MASS SHOOTINGS IN AMERICA: The Common Denominators

First Tuesday | TAL Global Monthly Newsletter

Each month, our newsletter provides information to help you, your staff, and your facility stay safe.

By coincidence, and within days of two mass shootings in California that left 18 people dead, the U.S. Secret Service released its first-ever report on mass shootings in the United States.

To identify similarities between these mass shootings, the Secret Service analyzed 173 incidents from 2016-2020.

Here are some of their key findings:

Location.  The most common sites for these mass shootings were businesses, including restaurants and retail facilities.

Weapons Used. Seventy-three percent involved using one or more firearms. The guns were acquired illegally in a quarter of all incidents.

Individuals. Most of the mass shootings, 96 percent, were committed by males. Of these, 57 percent were white, and 34 percent were black.

Criminal History. Most of the mass shooters, 64 percent, had a prior criminal history. More than 40 percent had a history of domestic violence, but only 16 percent faced domestic violence charges.

Social Media. Most mass shooters had an online presence; however, which platforms were most often used was not mentioned. Further, 25 percent had conveyed “concerning communications” on these social media platforms.

Concerning Communications. Looking deeper, some of the communications the mass shooters posted were threats, thoughts about suicide, or discussions of previous mass shootings. Some included violent content in their postings, along with their hatred of certain ethnic groups.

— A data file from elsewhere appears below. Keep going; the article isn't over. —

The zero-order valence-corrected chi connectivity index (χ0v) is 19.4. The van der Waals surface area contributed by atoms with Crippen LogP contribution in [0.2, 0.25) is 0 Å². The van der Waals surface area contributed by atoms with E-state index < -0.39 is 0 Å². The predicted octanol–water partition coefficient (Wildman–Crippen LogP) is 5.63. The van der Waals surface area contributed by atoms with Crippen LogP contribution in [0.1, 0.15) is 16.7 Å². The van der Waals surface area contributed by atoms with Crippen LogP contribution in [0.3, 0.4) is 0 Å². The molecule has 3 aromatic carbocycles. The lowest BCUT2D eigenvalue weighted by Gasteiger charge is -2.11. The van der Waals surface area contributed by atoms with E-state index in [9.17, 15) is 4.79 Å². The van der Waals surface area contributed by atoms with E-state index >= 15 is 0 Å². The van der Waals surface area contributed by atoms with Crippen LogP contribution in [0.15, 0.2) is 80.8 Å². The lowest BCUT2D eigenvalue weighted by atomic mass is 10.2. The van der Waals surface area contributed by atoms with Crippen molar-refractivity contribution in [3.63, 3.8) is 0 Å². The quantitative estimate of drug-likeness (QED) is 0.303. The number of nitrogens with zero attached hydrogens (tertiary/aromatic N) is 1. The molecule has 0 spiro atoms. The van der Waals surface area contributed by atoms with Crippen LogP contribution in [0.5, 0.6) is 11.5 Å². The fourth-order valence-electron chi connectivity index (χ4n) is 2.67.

Traumas. Nearly all mass shooters experienced one significant stressor or trauma in their lives within the past five years. These included family and romantic issues, unresolved childhood trauma, physical or sexual abuse, or financial stressors such as bankruptcy, eviction, foreclosure, or loss of income.

Homelessness. 40 percent of the attackers said they experienced unstable housing situations within the past 20 years, including homelessness.

Mass Shootings and Mental Health Issues

This deserves a special discussion.

The Secret Service found that nearly 60 percent of the attackers experienced mental health problems before their attack. These included suicidal thoughts, depression, paranoia, and delusions. However, the report made clear that mental health issues should not be used to explain away the attacks.

“Mental illness is not a barometer for dangerousness, and it is not a correlation for mass attacks,” said Lina Alathari, chief of the National Threat Assessment Center.

“The vast majority of individuals with mental illnesses in this country will never be violent. In fact, they are often the victims of violence.”

What Can You Do?

Our advice is to always be prepared and consider creating and implementing a workplace violence prevention program for your organization.

Further, have a professionally conducted physical security assessment of your facilities conducted to determine the level of security you currently have and to identify any gaps requiring attention.

This assessment identifies what steps are in place to secure your people, operations, and facility, and what risks and vulnerabilities you should be concerned about today and in the future.

Many organizations believe this is a one-time activity. It is not, and assuming this can have serious repercussions.

Risks of all kinds are ever evolving. A physical security assessment should be conducted periodically (yearly is recommended) to help ensure your safety and the safety of the people using your facility.

TAL Global | Trusted Expert Solutions

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